Others believe that deterrence can only be credibly maintained if one can destroy an opponent’s key nuclear and military capabilities, as well as its leadership, without which a hostile country cannot wage war or maintain its hegemony.

Totalitarian states are ready to accept the deaths of millions of their own people and the destruction of many of their cities and still consider it a “victory” if they were to win a nuclear conflict. And enforcement may have a lot to do with the assumption that enemies of the United States make about the prospect of taking down US nuclear forces.

In 1972, when the first arms deal, Strategic Armed Limitation Talks (SALT I), was signed, the United States had more than 27 at sea and hundreds of strategic bombers, many of which were in the air. That force would eventually grow to around twelve thousand deployed strategic warheads, as would the USSR’s armed forces.

America’s SNDV levels had dropped to eleven hundred prior to the New START agreement in 2010, and Russia was around five hundred. But in the New START negotiations to get Russian approval, the United States, as General James Cartwright once said, more than shared the difference with Moscow and reduced its SNDV platforms from eleven hundred to seven hundred.

But that number of seven hundred is not as robust as it might seem. Russia or China will have to destroy around five hundred targets – four hundred ICBM silos, forty launch control systems, three bomber bases, two SSBN submarine ports, and a few C3I nodes. The fully viable armed forces are currently the submarines that we turn at sea or are in transit, around four to eight submarines. According to nuclear experts, this is currently a viable force.

Proponents of deeper warheads beyond New START, however, want to unilaterally eliminate US land-based ICBMs, which would reduce the number of US warheads to a thousand. They want to reduce the US target list that Russia and China have to worry about to around twelve to sixteen assets.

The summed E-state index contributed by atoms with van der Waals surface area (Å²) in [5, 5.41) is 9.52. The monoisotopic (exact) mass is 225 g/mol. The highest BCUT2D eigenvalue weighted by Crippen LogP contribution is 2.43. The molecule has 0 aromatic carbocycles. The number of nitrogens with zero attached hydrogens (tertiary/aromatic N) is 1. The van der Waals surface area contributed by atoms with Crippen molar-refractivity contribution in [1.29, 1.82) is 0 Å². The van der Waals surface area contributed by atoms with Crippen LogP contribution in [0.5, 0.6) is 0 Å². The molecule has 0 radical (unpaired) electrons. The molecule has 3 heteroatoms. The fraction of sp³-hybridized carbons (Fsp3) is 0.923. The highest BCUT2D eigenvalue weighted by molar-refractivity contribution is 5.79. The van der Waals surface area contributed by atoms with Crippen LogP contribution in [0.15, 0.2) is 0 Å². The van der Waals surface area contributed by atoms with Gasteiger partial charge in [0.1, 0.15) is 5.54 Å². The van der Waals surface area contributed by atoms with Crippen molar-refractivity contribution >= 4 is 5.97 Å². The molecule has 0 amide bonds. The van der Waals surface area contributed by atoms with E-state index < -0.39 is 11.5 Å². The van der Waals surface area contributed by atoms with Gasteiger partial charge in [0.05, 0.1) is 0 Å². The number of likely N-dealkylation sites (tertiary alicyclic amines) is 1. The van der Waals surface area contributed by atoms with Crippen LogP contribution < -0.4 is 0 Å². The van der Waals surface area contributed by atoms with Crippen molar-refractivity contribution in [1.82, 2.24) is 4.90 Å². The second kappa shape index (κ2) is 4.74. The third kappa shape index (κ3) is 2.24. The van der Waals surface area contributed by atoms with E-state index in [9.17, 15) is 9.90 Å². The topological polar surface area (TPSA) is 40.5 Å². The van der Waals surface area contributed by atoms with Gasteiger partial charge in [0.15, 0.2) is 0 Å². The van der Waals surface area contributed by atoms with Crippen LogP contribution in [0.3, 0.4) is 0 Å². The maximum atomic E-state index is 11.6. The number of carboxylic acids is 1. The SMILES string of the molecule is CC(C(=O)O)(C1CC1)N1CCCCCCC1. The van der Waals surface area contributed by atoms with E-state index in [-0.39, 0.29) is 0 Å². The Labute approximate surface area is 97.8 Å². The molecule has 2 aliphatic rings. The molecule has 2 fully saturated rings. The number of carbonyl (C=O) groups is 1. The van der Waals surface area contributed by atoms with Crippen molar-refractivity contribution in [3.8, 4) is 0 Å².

Assuming that the ICBMs and bombers on the ground will be destroyed along with the submarines in the port, the retaliatory capacity of the United States from an ungenerated daily mission is probably six SSBN submarines on patrol, each with twenty missiles and an assumed 480 warheads.

However, will that be enough when the United States faces both fully nuclear-armed China and Russia? Finally, Mark Schneider believes that China and Russia together could have over seven hundred ICBM silos that would require around fourteen hundred warheads – assuming two warheads per silo are needed to ensure a high probability of destruction.

If the United States turned its retaliatory capabilities on enemy cities, would totalitarian personalities accept the destruction of more than 25 percent of their population in exchange for the annihilation of their enemy and world domination? The answer to this question could be “yes”, but a person cannot answer it intelligently unless they analyze the new nuclear equilibrium that is changing in today’s world.

While arms deals actually drastically reduced the number of stationed nuclear forces starting with the treaty on medium-range nuclear missiles of 1987 and the subsequent reduction agreements starting with START I in 1991, the USA’s nuclear deterrent cannot be achieved through arms control. The forty-year “nuclear modernization vacation” in the US is in large part due to the fact that “global zero” is viewed as a serious idea rather than a fantasy.

So what is to be done?

Does deterrence require the enduring US doctrine of countervailing power – having enough viable nuclear capabilities to inflict at least equivalent counterforce / countervalue damage to the enemy, especially enough to ensure that opposing politico-military leaders do not survive a nuclear exchange? Or will the United States take over the disarmament group’s opposition to the counterforce doctrine and arms control in order to reduce nuclear weapons to such a low level that in the intermediate phase of “global zero” only “city busting” is a deterrent option?

Also, what role does space-based missile defense play, especially when it is designed to make disarming nuclear missile attacks obsolete where “the one who strikes first doesn’t win”.

Part of the emerging stance the United States might seek is a greater number of platforms or assets, regardless of the extent to which warhead heights are limited. Years ago I asked Cartwright if it wouldn’t make more sense to expand our platforms and SNDVs even though the United States was reducing warheads to improve the deterrent. He said the Russians would not agree.